–Mabel Dodge Luhan, Edge of Taos Desert: Escape to Reality, p 293
So that now one would not look at life again and read it as one reads in a book, and learn its constituents as one learns lists; all this learning in the brain, and never in the blood was ended. One could really learn only by being, by awakening gradually to more and more consciousness, and consciousness is born and bred and developed in the whole body and not only in the mind where ideas about life isolate themselves and leave the heart and soul to lapse inert and fade away. Yet never to cease watching was imperative also; to be aware, to notice and observe, and to realize the form and color of all, the action and the result of action, letting the substance create the picture our of abstract consciousness, being always oneself the actor and at the same time the observer, without whom no picture can exist.
— Mabel Dodge Luhan, Edge of Taos Desert: An Escape to Reality, 314-315
A couple nights ago I had the experience of beginning to draw landscape– that is, I had a vision of doing it. My pen began to create in three dimensions, to pull dimensionality from the flat paper into sculpture. Then my pen began to trace upon my own body and I myself was drawn into the living sculpture. I was part of the art while at the same time observing the process. Reading this passage (along with other awakenings of perception that Mabel describes) at last articulates what it is I long for. No wonder I was beckoned toward Taos, and specifically, back to the Mabel Dodge Luhan House!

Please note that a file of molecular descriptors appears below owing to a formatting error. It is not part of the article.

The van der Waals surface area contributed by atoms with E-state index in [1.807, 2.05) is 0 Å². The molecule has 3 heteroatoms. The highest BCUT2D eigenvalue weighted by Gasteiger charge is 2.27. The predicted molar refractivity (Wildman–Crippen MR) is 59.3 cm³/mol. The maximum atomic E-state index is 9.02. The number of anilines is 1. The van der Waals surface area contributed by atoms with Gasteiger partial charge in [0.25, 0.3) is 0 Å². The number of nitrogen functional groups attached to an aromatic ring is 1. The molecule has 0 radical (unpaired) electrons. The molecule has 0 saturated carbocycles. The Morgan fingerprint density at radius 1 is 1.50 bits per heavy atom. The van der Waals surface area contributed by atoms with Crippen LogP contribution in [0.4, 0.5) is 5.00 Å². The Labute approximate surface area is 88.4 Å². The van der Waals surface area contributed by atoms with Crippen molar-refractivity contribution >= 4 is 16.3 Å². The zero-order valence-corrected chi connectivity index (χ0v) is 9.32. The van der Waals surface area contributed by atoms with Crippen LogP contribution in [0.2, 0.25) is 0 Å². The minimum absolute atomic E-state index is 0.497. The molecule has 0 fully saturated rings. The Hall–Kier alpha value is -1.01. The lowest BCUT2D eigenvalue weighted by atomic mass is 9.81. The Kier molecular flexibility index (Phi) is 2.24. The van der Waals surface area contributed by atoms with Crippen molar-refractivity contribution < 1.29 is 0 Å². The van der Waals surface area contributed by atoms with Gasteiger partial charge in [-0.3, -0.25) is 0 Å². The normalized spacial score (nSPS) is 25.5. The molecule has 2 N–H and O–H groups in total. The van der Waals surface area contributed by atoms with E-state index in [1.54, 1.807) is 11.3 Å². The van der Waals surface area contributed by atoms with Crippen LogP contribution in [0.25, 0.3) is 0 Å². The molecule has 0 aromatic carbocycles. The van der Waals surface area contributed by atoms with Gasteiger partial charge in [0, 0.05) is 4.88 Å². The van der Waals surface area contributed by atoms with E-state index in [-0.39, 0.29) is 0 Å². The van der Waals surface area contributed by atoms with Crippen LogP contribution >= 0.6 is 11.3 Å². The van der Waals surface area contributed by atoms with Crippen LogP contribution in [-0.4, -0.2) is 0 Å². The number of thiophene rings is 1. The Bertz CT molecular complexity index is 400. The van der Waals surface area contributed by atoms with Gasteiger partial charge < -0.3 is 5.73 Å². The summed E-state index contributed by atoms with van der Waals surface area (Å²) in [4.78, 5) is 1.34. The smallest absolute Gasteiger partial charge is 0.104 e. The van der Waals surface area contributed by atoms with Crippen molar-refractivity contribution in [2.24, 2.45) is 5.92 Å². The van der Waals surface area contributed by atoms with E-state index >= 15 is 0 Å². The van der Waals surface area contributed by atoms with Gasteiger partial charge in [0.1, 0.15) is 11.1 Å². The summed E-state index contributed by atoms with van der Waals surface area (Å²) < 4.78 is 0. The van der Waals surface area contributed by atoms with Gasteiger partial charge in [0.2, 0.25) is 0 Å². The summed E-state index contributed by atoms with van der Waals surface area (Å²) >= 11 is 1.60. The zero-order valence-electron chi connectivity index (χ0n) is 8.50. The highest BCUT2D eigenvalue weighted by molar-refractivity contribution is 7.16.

The English language brings out the best in the Irish. They court it like a beautiful woman. They make it bray with donkey laughter. They hurl it at the sky like a paint pot full of rainbows, and then make it chant a dirge for man’s fate and man’s follies that is as mournful as misty spring rain crying over the fallow earth.
–T E Kalem, on Brendan Behan’s 1958 play ‘Borstal Boy’.
In clinical language we are into a deep cultural pathology.
We need not a human answer to an earth problem, but an earth answer to an earth problem. The earth will solve its problems, and possibly our own, if we will let the earth function in its own ways. We need only LISTEN to what the earth is telling us.
The natural world itself is our primary language as it is our primary scripture, our primary awakening to the mysteries of existence. We might well put all our written scriptures on the shelf for twenty years* until we learn what we are being told by unmediated experience of the world about us.